(Reuters) - Radical Shi’ite cleric Moqtada al-Sadr, who fled Iraq some time in 2006 or 2007 after an arrest warrant was issued for him, has returned from self-imposed exile in Iran for the first time, after his movement struck a deal to join the next Iraqi government.
Following are key facts about Sadr, an important supporter of Shi’ite Prime Minister Nuri al-Maliki as he establishes his second government, and the Mehdi Army.
* Washington used to call the Mehdi Army, a Shi’ite militia loyal to Sadr, the biggest threat to Iraq’s security and still regards it with suspicion although the militia says it has laid down its arms. Iraqi and U.S. forces crushed the militia in 2008. U.S. officials and Sunni Arab leaders accused the Mehdi Army of being behind many of the sectarian killings that ravaged Iraq after the 2003 U.S.-led invasion. Sadr has disavowed violence against fellow Iraqis and in 2008 ordered his militia to become a humanitarian group.
* Sadr, whose stronghold is Baghdad’s sprawling Sadr City slum, led two uprisings against U.S. forces in 2004. The U.S. occupation authority issued an arrest warrant for him for his alleged role in the murder of a rival cleric. The arrest was never carried out but the warrant may still be valid.
* Sadr’s political group was instrumental in appointing Maliki, a fellow Shi’ite from the Dawa party, as prime minister for the first time in May 2006. Sadr again became a crucial supporter of Maliki as he tried to retain his position after the election last March. The Sadrist movement has 39 seats in the new parliament and will have seven ministries in Maliki’s new government, which won parliamentary approval last month.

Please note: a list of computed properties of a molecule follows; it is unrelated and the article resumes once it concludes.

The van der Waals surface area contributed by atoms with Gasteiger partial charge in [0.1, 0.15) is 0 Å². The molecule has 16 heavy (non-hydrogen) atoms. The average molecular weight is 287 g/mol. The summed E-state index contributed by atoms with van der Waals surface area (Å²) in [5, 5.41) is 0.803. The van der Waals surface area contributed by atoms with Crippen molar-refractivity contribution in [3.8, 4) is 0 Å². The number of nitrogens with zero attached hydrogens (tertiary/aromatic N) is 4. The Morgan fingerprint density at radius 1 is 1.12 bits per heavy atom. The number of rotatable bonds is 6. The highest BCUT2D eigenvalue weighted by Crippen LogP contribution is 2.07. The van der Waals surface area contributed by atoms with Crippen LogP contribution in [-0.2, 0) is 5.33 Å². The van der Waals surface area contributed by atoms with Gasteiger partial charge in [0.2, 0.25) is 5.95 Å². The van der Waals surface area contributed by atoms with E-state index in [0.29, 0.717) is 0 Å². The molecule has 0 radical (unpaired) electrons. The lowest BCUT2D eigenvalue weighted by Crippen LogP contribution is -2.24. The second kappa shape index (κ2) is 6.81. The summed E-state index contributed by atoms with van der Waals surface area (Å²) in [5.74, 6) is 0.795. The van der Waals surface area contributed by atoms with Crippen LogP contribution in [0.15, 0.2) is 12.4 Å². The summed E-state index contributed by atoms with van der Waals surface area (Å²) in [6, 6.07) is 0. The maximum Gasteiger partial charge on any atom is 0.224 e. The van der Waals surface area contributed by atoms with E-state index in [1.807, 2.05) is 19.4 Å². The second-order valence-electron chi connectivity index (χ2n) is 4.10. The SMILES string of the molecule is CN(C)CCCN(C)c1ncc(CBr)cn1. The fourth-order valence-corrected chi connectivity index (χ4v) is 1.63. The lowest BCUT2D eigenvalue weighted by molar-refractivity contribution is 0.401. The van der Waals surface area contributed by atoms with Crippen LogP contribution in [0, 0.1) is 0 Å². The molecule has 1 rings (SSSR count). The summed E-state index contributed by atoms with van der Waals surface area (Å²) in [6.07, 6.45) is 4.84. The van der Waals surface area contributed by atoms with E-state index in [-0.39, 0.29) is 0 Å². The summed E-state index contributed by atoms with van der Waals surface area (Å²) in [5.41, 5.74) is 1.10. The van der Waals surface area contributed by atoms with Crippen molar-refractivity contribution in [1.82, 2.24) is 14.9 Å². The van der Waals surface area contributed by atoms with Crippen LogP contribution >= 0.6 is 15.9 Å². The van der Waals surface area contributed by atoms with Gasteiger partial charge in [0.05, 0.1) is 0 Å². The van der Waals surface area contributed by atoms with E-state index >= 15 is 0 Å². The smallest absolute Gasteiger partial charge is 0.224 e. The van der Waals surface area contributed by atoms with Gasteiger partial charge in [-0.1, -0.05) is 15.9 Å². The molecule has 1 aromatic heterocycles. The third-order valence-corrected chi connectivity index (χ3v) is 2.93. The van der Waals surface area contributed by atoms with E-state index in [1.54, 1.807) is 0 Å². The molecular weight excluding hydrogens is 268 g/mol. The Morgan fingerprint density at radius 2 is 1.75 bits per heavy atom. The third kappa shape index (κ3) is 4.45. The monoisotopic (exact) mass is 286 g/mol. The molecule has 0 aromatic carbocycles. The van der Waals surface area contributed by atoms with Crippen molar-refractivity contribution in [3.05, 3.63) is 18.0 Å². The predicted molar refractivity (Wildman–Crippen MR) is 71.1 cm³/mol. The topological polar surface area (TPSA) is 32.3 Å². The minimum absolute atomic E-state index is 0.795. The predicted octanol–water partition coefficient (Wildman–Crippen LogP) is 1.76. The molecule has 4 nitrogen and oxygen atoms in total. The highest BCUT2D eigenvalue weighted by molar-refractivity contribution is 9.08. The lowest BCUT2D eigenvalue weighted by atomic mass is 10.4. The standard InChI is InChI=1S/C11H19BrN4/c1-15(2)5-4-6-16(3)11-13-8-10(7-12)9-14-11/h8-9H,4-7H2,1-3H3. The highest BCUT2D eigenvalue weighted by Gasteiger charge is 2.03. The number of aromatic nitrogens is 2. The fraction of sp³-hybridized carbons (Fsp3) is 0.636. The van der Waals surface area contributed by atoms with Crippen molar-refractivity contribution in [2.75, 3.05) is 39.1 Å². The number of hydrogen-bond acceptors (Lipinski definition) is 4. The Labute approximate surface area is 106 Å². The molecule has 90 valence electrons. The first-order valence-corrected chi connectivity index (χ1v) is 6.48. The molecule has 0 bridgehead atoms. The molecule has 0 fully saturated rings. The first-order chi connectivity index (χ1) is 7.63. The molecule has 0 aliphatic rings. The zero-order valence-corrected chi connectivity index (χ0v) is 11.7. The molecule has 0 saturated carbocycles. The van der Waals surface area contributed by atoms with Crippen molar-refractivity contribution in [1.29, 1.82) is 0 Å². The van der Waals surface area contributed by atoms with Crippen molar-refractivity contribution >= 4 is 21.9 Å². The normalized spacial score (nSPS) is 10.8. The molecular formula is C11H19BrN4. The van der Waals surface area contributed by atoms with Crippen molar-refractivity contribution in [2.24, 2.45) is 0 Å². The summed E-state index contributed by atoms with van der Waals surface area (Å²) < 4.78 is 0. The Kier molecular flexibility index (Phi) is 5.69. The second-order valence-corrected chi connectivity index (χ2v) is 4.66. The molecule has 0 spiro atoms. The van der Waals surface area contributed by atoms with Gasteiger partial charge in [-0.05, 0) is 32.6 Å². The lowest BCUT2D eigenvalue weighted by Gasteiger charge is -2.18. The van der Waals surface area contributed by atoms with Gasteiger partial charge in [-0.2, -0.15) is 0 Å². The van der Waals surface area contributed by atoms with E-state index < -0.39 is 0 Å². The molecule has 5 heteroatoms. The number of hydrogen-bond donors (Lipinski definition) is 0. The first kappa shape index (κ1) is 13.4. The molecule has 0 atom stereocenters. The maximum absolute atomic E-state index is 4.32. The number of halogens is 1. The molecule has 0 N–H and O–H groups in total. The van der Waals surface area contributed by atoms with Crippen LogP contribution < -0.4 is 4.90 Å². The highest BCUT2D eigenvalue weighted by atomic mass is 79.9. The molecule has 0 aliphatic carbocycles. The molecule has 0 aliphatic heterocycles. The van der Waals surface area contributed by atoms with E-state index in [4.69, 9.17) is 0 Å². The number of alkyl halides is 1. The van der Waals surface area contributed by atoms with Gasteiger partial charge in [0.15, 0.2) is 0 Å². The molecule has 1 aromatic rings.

* Sadr, a fiery nationalist who demanded a speedier U.S. withdrawal than the end-2011 deadline set in a security pact between Iraq and the United States, derives much of his authority from his family. His father, highly respected Grand Ayatollah Mohammed Sadeq al-Sadr, was murdered in 1999 for defying Saddam Hussein. His father’s cousin, Mohammed Baqir, was killed by Saddam in 1980.
* Sadr, in his 30s, has a zealous following among the young, poor and dispossessed. His power, though diminished, has unsettled Shi’ite religious elders in the holy city of Najaf, many of whom see the junior cleric as a dangerous upstart. He has spent the past 3 years in the Iranian city of Qom, a center of Shi’ite learning, where he is said to have been studying.